Land Release

  • Version
    Ed. 1, Amendment 4
  • Creation
    19 Mar 2019

Resources for responding to Explosive Ordnance (EO) contamination problems are costly, limited and precious. It is appropriate to expect that authorities, agencies, operators and other parties involved in, or associated with, EO programmes do their utmost to ensure that assets are deployed to achieve as much as possible, for the minimum cost in the shortest time. Achieving such efficiency represents a significant challenge when dealing with the complex world of EO contamination. The concept and practice of land release is the primary means of achieving such aims.

Application of the land release process consists of establishing and improving the definition of where EO are to be found (and where they are not) through the application of all reasonable effort, until it can be shown with justifiable confidence that EO are either not present in an area or, if they were found to be present, have all been destroyed or removed from that area.

The nature of the reasonable effort required to implement the process varies depending upon the specific local circumstances and conditions, the stage reached in the land release process, and the implications of new information discovered as the process progresses.

Practical effort is normally applied through non-technical survey (which includes all appropriate non-technical methods), technical survey and clearance. Although it is typical for the process to advance from non-technical survey, through technical survey to clearance, there is no requirement for it to follow any one sequence. Planners, operators and decision-makers should keep the situation under review at all times, identifying all relevant sources of information, techniques and methods, making use of them whenever it is appropriate, effective and efficient to do so.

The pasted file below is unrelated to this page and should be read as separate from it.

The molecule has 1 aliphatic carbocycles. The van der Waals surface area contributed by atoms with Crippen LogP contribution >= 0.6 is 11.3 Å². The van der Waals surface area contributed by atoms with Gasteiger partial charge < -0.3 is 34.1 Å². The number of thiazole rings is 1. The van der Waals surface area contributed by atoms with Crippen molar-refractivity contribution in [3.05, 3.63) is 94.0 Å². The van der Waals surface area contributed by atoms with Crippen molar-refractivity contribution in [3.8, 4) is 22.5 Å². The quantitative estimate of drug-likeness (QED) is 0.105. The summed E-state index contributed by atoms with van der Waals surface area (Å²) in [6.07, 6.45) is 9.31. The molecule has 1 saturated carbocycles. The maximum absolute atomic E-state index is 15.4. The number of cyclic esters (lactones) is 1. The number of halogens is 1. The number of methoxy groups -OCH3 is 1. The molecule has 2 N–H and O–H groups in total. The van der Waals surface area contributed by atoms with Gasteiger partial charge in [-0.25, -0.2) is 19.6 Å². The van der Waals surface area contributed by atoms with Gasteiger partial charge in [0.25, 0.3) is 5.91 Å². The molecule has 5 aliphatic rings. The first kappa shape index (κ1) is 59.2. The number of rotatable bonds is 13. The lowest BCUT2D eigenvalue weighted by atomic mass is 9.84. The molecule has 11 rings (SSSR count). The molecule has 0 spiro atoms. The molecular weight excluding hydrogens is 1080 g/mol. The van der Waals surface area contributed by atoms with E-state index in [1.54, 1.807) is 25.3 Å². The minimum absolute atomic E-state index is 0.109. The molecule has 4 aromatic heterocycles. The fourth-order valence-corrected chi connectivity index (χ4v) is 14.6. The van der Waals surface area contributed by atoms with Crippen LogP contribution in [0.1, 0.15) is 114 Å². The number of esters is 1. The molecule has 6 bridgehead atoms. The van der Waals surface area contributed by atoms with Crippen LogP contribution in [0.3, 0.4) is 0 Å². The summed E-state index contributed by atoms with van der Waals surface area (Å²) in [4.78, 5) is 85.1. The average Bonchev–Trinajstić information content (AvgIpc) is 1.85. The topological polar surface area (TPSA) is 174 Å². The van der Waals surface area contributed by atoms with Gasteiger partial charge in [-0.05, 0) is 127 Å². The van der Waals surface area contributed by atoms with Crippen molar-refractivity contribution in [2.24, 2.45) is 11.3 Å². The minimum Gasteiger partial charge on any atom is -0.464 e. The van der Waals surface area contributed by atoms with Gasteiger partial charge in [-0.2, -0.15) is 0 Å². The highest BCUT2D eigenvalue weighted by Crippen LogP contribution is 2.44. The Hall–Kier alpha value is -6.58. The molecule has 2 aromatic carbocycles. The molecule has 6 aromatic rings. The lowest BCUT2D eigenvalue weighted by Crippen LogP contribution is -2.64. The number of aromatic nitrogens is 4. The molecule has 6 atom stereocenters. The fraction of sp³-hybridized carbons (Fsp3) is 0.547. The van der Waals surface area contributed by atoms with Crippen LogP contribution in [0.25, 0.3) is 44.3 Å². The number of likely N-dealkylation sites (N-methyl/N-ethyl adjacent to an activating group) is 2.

Surrounding the entire land release process should be an effective information management system that ensures that data is collected accurately and consistently, is reported in compliance with formats and schedules, is entered into databases correctly, and is analysed to provide reliable support to decision makers, quality monitors and other interested parties.

The land release process requires decisions to be taken in real world situations; ones that frequently do not offer simple, clearly defined circumstances. The nature of the hazard and the way in which it is distributed will determine to a great extent how easily and efficiently land release processes can, or cannot, be applied. At the same time the real world offers many sources of factual evidence that can and should be used to plan and prioritise, to take decisions and to check the validity of such decisions. Authorities and agencies should be active in identifying, accessing and using all relevant sources of data, information and analysis in support of the land release process.

The most common source of truly ‘hard’ information is that found during technical operations - the discovery of actual hazard items during technical survey or clearance work. The value of such data cannot be overstated and organisations conducting technical survey and clearance should treat it with the greatest care and attention. Not only should details of ‘what was found where’ be collected, recorded and reported, but authorities and agencies should ensure that the information is analysed to help identify trends, patterns, or other characteristics that can help decision makers take valid, efficient decisions, and increase confidence in land release processes. Where data indicates shortcomings in the land release process then it should be used to support continual improvement of procedures, practice and policies.

IMAS 08.10 Non-technical survey provides guidance on the principles of non-technical survey, the conduct of a non-technical survey, including how land can be cancelled by non-technical survey;

IMAS 08.20 Technical survey provides guidance on the principles of technical survey, the conduct of technical survey, including how land can be reduced through technical survey;

IMAS 09.10 Clearance requirements provide the requirements for the conduct of clearance and the release through clearance;

IMAS 09.11 Battle area clearance provides the requirements for the conduct of battle area clearance and the release of land through battle area clearance.

 

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